What kind of literature is a literary translation?

Douglas Robinson

This paper is a kind of manifesto for a new conception of literary translation as a unique literary genre that is imitative but qualitatively different from, and not necessarily worse than, the model it imitates. It explores this possibility by first interrogating Gérard Genette’s model of literariness in Fiction and Diction – considering how literary translation as a unique genre might fit that model – and then considering what the literary translator imitates, and the relationship between translation and the novel as similar imitative genres. Key to this comparison is the novel’s early (and continuing) reliance on the “found-translation framing device,” which is effectively what Gideon Toury calls a pseudotranslation but is not (necessarily) designed to hide original creation – rather, to play with the illusion of reality. The paper ends with the suggestion that literature tout court might be reimagined in terms of its transformative energies – and that translation might come to be seen as one of literature’s most definitive genres.

Publication history
Table of contents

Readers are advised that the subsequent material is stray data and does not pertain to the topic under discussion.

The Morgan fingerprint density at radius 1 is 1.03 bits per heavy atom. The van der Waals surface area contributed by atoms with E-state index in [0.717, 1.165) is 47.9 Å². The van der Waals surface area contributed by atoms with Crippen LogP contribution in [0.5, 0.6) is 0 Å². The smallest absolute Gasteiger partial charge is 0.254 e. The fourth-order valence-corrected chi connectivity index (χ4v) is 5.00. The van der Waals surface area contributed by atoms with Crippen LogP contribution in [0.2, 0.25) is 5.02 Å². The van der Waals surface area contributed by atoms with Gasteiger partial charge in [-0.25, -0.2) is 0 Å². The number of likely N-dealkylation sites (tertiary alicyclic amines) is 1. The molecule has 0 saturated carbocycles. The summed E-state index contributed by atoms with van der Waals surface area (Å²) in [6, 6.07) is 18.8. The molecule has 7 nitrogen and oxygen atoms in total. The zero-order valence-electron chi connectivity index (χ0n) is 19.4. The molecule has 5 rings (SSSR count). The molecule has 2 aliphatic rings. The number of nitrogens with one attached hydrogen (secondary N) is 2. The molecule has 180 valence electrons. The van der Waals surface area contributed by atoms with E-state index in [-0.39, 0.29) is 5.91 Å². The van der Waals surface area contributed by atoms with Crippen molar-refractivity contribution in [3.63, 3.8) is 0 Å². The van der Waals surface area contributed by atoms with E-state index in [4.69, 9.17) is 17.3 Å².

The standard answer to the question in my title, of course, is that a literary translation is exactly the same kind of literature as its source text: a translation of a novel is also a novel; a translation of an epic is also an epic; a translation of a play is also a play, and so on. Since a literary translation is an interlingual imitation of a literary text, and by definition the literary translator therefore endeavors to imitate everything about the source text in the target language, in the transition from source text to target text the kind of literature remains unchanged. The standard assumption is also, of course, that the translated literary text is by default a bit inferior to its original – as Platonic copy theory has taught us for nearly two and a half millennia, an imitation is inevitably worse than the thing it imitates – but a difference in degree does not necessarily create a difference in kind. Even when a literary translation is worse than its original, it is still the same kind of literature as the original.

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